The Japan Foundation Award / Special Prizes (2007) - Profile
The Japan Foundation Award
Royall TYLER [Australia]
Former Professor and Head of the Japan Centre, Faculty of Asian Studies, Australian National University
Royall Tyler received an MA in 1966 (Japanese history) and a PhD in 1977 (Japanese literature) from Columbia University (U.S.A.) under the tutelage of Donald Keene. He subsequently taught Japanese literature at Ohio State University (U.S.A.), University of Wisconsin at Madison (U.S.A.), and the University of Oslo (Norway). He began teaching at the Australian National University in 1990 and served as a Reader (Professor) in the Japan Centre, Faculty of Asian Studies, from 1992 until his retirement in 2000.
Tyler has introduced non-Japanese audiences to the Noh theater through his highly acclaimed translations and publications of numerous Noh plays, and in 2001 he completed translating the entire Tale of Genji, a task that took approximately eight years. The result is not only a faithful rendering of the original but an outstanding example of modern English, replete with detailed commentary and illustrations that facilitate an understanding of the story. The translation was awarded the Japan-US Friendship Commission Translation Prize in 2001. His translation of anthology of medieval setsuwa stories Japanese Tales (1987) is also highly appreciated and has won a multitude of readers.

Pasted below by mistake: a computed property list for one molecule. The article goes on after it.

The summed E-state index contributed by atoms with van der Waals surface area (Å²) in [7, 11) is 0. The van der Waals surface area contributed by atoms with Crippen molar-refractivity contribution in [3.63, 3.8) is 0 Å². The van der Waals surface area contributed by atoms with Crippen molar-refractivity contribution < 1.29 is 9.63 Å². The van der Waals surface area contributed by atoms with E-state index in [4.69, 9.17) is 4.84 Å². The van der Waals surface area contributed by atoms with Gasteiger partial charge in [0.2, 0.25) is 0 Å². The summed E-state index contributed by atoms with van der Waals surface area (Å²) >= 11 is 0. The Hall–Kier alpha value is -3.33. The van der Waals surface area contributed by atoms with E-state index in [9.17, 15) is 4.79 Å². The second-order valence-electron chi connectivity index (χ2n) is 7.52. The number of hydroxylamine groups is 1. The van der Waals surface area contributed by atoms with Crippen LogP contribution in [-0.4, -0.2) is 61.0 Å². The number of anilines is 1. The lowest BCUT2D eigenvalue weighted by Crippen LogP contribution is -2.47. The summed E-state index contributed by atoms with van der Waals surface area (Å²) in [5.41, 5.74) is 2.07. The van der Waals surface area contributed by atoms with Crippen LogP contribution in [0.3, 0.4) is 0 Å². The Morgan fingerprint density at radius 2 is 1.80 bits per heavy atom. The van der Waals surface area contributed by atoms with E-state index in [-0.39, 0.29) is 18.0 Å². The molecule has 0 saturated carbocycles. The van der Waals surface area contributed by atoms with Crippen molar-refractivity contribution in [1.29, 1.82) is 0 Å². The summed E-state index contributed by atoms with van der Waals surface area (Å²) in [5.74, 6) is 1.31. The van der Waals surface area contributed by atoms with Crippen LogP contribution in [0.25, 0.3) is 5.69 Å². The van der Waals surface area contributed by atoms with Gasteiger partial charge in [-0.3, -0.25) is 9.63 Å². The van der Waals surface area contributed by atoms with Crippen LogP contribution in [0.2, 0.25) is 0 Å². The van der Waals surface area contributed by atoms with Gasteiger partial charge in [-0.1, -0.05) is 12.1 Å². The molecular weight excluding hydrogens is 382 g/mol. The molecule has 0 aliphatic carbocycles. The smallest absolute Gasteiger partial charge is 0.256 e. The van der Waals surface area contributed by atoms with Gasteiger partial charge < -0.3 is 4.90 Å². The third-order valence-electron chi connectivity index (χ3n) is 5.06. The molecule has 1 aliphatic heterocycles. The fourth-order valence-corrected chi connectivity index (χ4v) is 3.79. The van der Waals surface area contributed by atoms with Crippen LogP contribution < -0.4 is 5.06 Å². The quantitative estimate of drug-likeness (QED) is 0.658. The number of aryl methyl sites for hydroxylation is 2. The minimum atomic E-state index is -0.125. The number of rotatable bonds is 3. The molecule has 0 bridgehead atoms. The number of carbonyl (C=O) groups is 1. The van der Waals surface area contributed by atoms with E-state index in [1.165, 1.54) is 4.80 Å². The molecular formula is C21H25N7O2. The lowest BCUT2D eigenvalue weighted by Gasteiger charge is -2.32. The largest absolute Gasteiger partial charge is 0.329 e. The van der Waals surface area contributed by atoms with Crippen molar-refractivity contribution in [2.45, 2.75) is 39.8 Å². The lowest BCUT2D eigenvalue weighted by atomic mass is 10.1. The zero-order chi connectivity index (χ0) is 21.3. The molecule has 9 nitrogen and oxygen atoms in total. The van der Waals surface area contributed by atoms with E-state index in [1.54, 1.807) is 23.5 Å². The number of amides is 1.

Currently Tyler has been lecturing at symposiums and seminars around the world, in addition to running an alpaca ranch outside Canberra with his supporting and loving wife.
The Japan Foundation Special Prize for Arts and Culture
KITAGAWA Fram [Japan]
Chairman, Art Front Gallery Co.
General Artistic Director of Naoshima Fukutake Art Museum Foundation
Director of Niigata City Art Museum
Professor, Joshibi University of Art and Design
Following his graduation from the Tokyo University of Art and Music, Kitagawa Fram organized various exhibits that introduced works of art that were not well known in Japan at the time and a wide range of art projects, including the 1978 “Antoni Gaudi” exhibition that traveled to 11 cities in Japan and the “Apartheid NON!” international exhibition that was shown at 194 venues nationwide.
Kitagawa has also received high praise for his involvement in activities relating to community development, including the Total Planning of Faret Tachikawa Art Project and
Cultural Activities of the Daikanyama Hillside Terrace which was awarded the Mecenat Award Grand Prix.
He served as the general director for Echigo-Tsumari Art Triennial in 2000, 2003, and 2006, making a major contribution to regional development through art.
He is the recipient of many awards, including the Cultural Order of Chevalier from the Republic of France, the Cultural Order from the Republic of Poland, and the 2006 Japanese Minister of Education Award for Art (in the field of art promotion).
Kitagawa is expected to organize many new projects in the coming years and is currently participating in an international art festival spanning Naoshima, Inushima,
and other islands in the Seto Inland Sea and others.